Sustrans on the budget - "not green"
A 'green budget' was anticipated this week, but Sustrans, the sustainable transport charity, says Budget 2009 was a series of missed opportunities.
The Chancellor has set the World's first carbon budget, committing Britain to a 34% reduction of its carbon emissions by 2020, a move welcomed by Sustrans.
However, for this target to be met, the transport sector - as the fastest growth source of emissions, with road transport currently accounting for one fifth of total UK greenhouse gas emissions - must play a key role. This means improving travel options and making walking and cycling the natural choice for local journeys.
Jason Torrance, Sustrans' Policy Manager, said: 'The budget was an ideal opportunity to support improvements for public transport, and for walking and cycling schemes, that would allow low-carbon economic recovery.'
'But, the measures announced in the budget will deepen the nation's reliance on car travel, and do nothing to improve local environments, health, road safety or travel choice.'
A disastrous initiative announced in the budget is the vehicle scrappage scheme, which Alastair Darling confirmed will operate from next month until March 2010, with £300 million of Government funding.
Jason continued: 'The scrappage scheme is a catastrophic knee-jerk reaction to the recession, which ignores congestion and climate change and could amount to nothing more than a large hand-out to car manufacturers overseas.'
Sustrans has already suggested alternative ways for the scrappage money to be spent that would bring about substantial, long-term benefits to the environment and health.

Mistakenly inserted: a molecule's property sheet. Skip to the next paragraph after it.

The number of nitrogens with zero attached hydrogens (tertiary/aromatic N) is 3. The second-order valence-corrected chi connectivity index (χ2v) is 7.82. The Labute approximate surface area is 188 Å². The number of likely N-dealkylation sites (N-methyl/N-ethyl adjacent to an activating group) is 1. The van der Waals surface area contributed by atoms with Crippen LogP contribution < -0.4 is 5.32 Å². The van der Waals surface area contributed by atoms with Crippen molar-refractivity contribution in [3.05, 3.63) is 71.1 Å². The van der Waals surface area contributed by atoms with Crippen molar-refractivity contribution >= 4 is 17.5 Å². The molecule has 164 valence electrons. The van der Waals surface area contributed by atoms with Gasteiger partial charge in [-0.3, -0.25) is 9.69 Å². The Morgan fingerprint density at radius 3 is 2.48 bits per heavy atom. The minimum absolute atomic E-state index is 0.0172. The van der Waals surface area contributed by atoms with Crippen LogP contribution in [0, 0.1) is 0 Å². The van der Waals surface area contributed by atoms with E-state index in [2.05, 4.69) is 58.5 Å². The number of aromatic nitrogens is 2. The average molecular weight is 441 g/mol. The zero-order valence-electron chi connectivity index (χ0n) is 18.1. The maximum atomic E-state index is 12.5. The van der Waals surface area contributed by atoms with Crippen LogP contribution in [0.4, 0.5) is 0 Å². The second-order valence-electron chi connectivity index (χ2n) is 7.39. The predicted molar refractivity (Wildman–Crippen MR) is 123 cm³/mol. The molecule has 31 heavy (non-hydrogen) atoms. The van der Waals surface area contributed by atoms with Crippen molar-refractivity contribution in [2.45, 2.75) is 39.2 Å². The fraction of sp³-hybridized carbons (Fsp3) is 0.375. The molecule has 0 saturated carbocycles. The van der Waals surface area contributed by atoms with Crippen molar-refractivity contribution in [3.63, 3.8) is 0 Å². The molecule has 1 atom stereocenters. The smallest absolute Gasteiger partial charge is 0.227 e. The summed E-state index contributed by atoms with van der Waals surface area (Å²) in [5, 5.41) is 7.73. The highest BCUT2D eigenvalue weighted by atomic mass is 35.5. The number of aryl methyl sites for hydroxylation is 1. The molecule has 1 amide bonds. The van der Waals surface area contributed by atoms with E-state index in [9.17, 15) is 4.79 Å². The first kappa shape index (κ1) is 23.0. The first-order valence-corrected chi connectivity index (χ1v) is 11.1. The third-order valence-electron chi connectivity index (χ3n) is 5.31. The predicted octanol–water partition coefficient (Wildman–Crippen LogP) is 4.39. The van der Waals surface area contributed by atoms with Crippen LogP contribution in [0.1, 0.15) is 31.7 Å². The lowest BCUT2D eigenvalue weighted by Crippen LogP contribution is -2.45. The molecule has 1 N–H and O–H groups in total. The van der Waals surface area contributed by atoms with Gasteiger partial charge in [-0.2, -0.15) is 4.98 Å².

These include redesigning public space in ways that encourage people to use their cars less, developing safer routes for walking and cycling, and providing travel advice to make it easier for people to switch to greener, healthier ways of travelling when and where it suits them best.
A £250 million investment in electric cars announced in the budget is equally misguided, say Sustrans, and will further embed car-based travel in our society.
The Chancellor revealed that fuel duty will increase by two-pence per litre from September this year. However, current realities see the cost of private motoring falling in real terms, while the cost of public transport is increasing. The revenue raised from fuel duty must be invested in improving public transport and walking and cycling infrastructure to enable people to have real travel choice.
Jason concluded: 'As families struggle with finances here in the UK, it's disappointing that the government has not committed to improving local travel choices for people and alternatives to car travel which will save us money now and for years to come.'